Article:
Chris maintains $500,000 of 20 year term life insurance to cover his mortgage plus some. In addition he has a $100,000 permanent life insurance policy that he’s had for a number of years. He purchased that policy simply because he expected he would want it in the future, and wanted to lock in rates when he was younger.
And while we didn’t specifically ask for this, both insurance brokers we interviewed went on to discuss other insurance policies that they own. Chris has a disability insurance policy that he purchased when his business first started to take off. And lastly, Chris has $150,000 of critical illness he purchased years ago back before the insurance companies realized they had underpriced these policies. His critical illness policy has premiums level to age 75 instead of the more common 10 year level rates.
Life Insurance Canada.com
Glenn of Life Insurance Canada.com – that’s me. I’m an independent life insurance broker. I focus my practice on education rather than specific products. Most of my clients have term insurance, in direct contrast to the insurance that I carry. I’m married, we have two children in their mid to late teens, both are still in school.
- $1,000,000 20 year term insurance.
- $250,000 minimum funded universal life insurance – basically a term to 100 policy.
- $200,000 joint last to die policy with my spouse.
- Spouse has roughly $600,000 term life insurance coverage.
- $250,000 minimum funded universal life insurance on each child.
- Disability policy.
The $1,000,000 of coverage is simply income protection, to cover income replacement for my family should I pass. The joint last to die policy I purchased in order to create an estate for my children. The basic decision was that no matter how our finances ended up, when both my wife and I passed away we would have an estate of $100,000 for each of our children.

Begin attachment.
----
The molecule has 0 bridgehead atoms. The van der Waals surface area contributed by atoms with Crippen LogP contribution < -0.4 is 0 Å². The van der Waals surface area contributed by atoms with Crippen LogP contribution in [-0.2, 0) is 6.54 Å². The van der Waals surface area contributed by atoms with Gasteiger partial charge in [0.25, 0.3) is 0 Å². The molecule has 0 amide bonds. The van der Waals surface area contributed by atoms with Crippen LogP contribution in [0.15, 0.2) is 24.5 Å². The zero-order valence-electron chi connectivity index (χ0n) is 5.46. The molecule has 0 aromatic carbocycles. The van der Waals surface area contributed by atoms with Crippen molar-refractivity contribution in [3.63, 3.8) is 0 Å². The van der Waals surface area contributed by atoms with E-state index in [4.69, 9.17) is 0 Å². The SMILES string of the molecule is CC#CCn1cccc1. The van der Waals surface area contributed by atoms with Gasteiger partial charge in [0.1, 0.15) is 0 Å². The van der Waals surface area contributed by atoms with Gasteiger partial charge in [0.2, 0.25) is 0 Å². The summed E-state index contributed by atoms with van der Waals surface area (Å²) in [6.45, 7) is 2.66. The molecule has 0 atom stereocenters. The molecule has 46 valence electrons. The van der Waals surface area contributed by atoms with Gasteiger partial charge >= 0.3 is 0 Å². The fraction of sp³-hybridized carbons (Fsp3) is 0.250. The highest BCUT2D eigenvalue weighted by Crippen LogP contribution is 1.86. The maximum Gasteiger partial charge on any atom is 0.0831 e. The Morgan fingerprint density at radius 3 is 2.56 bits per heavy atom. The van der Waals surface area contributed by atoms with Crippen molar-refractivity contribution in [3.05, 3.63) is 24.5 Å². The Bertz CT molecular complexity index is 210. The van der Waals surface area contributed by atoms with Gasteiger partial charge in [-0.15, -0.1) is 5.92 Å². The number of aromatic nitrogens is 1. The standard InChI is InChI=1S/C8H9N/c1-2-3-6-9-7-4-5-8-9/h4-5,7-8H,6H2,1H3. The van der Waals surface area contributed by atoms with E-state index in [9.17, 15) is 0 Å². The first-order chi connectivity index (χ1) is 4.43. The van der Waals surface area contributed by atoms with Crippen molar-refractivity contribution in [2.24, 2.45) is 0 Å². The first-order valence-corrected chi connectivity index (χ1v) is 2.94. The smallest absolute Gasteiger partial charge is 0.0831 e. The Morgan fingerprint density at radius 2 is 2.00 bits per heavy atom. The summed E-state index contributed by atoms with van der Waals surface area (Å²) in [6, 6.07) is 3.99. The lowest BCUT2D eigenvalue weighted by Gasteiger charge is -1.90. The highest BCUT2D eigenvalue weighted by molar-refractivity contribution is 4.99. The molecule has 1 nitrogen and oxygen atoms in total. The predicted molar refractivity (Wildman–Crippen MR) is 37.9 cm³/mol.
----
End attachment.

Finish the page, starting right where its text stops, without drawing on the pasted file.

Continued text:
The minimum funded universal life policy was purchased in order to leave my wife an amount of money upon my death. Again, the consideration was that no matter how business or investments go over the long long term, I’ve guaranteed $250,000 to her upon my death.
My wife’s coverage is again income replacement. We expect to shortly replace $100,000 of her term life insurance coverage with a permanent life insurance policy.
We purchased the admittedly fairly large policy on our children for two reasons. First, I wanted to ensure that no matter what happens to them medically, that they always have some type of coverage, and hopefully enough to cover a small mortgage. Secondly, with permanent insurance premiums on the rise I locked in the policy for their lifetime at premiums I don’t believe we’ll ever see again. Once they’re older and have their own families I expect to transfer ownership of the policy to them. At that point I expect they’ll find the coverage a screaming deal.
And lastly, I have a disability insurance policy to cover my income. The policy is an older policy from the 90’s and is deficient in that it doesn’t cover my current level of income. Unfortunately because my business is all non-face to face and we work from a separate home office, the insurance companies have decided that I am now uninsurable for disability insurance. This isn’t for medical reasons, it’s simply because if I’m working from my office and not visiting clients, the insurance company can’t tell if I’m actually working or not. And that’s understandable because according to my wife, some days she can’t tell if I’m working or not either.
I’d like to thank Russ and Chris for being so willing to share their personal insurance coverage details so openly.